Goosegg makes the best point. If the player doesn't do the work the team will not matter. I've seen many kids get their weekly lessons at $50 an hour or some other rate, then not do much in between.
At 13 find a team that has coaches that still work fundamentals and lots of repetitions. Winning championships at 13 really doesn't mean much. There is a lot of growth between 13 and 16. Set the conditions for physical maturity to apply the skills. You notice many high school players are often Juniors when they break out and really show college level ability. Sure the kid throwing 85 at 15 is a stud, but there is no guarantee he will throw 95 at 18. Lots of players simply don't put it together until they are 16/17.
Benchmark skills every four to six months and you will probably see the progress. Just keep moving forward and enjoy the journey. It is very easy to get caught up in comparing your son to others and getting caught up in observations that don't matter.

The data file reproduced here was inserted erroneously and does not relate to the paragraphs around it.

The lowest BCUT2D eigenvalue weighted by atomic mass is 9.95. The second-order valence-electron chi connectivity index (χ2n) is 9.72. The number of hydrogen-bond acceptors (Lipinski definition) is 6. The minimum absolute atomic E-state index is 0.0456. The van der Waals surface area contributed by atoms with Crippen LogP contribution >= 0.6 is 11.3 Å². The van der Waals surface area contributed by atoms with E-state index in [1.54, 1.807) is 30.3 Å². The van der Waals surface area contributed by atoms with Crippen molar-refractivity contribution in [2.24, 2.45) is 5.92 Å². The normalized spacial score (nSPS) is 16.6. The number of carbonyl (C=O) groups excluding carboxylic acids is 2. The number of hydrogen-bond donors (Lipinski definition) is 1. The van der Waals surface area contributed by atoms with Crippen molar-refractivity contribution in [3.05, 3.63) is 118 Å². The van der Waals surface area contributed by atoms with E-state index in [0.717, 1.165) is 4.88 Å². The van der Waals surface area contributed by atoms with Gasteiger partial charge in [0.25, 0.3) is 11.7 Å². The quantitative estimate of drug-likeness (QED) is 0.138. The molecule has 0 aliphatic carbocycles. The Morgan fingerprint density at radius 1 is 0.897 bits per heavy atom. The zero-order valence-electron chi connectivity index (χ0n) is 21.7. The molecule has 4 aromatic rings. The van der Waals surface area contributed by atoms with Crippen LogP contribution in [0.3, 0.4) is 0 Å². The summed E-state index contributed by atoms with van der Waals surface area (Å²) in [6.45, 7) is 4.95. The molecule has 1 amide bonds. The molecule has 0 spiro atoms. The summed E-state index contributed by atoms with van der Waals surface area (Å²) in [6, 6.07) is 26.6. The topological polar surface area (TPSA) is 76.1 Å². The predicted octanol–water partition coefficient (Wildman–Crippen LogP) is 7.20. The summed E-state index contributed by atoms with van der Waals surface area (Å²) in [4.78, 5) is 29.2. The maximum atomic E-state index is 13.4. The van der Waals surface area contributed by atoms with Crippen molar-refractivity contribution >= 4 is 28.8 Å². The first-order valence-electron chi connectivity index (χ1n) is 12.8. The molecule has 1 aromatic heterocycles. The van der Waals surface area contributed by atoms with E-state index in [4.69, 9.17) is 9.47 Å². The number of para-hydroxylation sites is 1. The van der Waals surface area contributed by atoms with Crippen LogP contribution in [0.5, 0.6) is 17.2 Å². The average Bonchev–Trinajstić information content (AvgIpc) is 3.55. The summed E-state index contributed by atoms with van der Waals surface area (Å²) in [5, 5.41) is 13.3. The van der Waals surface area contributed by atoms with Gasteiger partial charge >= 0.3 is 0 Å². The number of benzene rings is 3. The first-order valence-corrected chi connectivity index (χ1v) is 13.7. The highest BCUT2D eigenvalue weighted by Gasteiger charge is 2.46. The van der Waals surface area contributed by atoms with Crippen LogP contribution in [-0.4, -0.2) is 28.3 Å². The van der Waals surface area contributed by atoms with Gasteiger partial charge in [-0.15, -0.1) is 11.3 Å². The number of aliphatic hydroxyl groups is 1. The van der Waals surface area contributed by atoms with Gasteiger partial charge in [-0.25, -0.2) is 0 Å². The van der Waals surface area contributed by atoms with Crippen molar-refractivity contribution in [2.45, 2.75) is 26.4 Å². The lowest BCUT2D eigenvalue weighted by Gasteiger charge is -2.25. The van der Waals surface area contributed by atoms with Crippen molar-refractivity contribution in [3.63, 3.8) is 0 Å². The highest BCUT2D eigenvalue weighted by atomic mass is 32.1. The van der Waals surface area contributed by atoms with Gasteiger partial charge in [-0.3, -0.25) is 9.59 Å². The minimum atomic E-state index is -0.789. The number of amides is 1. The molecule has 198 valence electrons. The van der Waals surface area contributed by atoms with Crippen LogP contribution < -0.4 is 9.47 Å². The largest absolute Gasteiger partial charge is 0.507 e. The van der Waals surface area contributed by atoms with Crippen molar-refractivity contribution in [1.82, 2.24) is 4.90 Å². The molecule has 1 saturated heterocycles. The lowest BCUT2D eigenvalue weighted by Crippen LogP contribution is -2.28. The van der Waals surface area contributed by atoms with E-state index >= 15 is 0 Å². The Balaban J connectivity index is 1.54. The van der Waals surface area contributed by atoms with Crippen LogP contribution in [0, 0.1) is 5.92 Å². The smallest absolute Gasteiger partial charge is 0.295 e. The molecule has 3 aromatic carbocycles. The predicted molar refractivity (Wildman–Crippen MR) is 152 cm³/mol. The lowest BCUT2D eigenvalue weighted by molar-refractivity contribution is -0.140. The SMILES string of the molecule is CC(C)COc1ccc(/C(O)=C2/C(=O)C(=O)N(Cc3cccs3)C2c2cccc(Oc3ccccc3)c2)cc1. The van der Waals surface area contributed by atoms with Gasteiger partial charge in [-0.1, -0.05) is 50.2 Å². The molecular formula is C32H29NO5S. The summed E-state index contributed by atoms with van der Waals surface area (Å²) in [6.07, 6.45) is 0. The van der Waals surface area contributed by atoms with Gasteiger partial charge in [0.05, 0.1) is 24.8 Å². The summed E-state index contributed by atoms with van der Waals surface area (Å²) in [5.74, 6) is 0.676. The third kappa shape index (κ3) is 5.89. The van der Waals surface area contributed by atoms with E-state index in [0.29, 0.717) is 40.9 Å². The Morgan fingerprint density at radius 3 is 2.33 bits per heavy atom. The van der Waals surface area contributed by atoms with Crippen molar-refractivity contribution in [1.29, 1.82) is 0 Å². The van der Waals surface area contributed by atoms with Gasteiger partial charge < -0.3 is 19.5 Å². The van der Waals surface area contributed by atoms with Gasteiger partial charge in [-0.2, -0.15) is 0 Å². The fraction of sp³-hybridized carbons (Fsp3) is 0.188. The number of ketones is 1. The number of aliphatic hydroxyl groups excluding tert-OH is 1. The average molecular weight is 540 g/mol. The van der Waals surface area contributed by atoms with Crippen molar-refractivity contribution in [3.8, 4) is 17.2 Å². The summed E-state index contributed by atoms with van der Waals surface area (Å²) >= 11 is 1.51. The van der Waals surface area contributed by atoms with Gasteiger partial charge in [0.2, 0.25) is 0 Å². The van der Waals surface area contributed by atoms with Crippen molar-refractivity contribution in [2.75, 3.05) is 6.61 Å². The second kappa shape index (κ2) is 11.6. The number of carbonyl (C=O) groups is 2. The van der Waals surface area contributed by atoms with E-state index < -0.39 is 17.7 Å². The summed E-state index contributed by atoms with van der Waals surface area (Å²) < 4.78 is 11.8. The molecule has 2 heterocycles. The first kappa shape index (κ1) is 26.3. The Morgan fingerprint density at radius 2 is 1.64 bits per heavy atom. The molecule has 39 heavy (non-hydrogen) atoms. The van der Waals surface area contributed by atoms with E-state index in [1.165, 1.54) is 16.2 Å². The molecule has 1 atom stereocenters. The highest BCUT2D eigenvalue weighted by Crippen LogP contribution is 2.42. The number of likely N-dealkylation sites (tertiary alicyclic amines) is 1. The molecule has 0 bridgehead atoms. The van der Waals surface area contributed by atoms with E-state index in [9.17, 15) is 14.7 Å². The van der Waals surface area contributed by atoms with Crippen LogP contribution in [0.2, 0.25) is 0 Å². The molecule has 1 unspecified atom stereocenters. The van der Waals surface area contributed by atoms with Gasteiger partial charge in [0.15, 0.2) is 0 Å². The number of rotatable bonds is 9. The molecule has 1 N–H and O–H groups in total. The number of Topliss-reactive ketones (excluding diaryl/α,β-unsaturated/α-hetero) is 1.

Play on a team that plays at a level that is competitive for the player and hopefully similar skilled team mates.
If a two way player (hopefully a 13 year old is a two way player) then play on a team that supports both roles. A good coach should have no trouble managing this issue. If a 13 year old goes to a weekend tournament and pitches five innings then watches three more games from a dugout you will find it will not take much to pull them away from baseball. The game should still be fun for the player at this age.
I saw several teams where the environment simply drove players to look for other things that they were enjoying more. Activities ranged from Lacrosse to Bass fishing.
Keep him working and enjoying the game. There is a point where coaches contacts and other connections matter, but the skill have to be there for those costly connections to matter.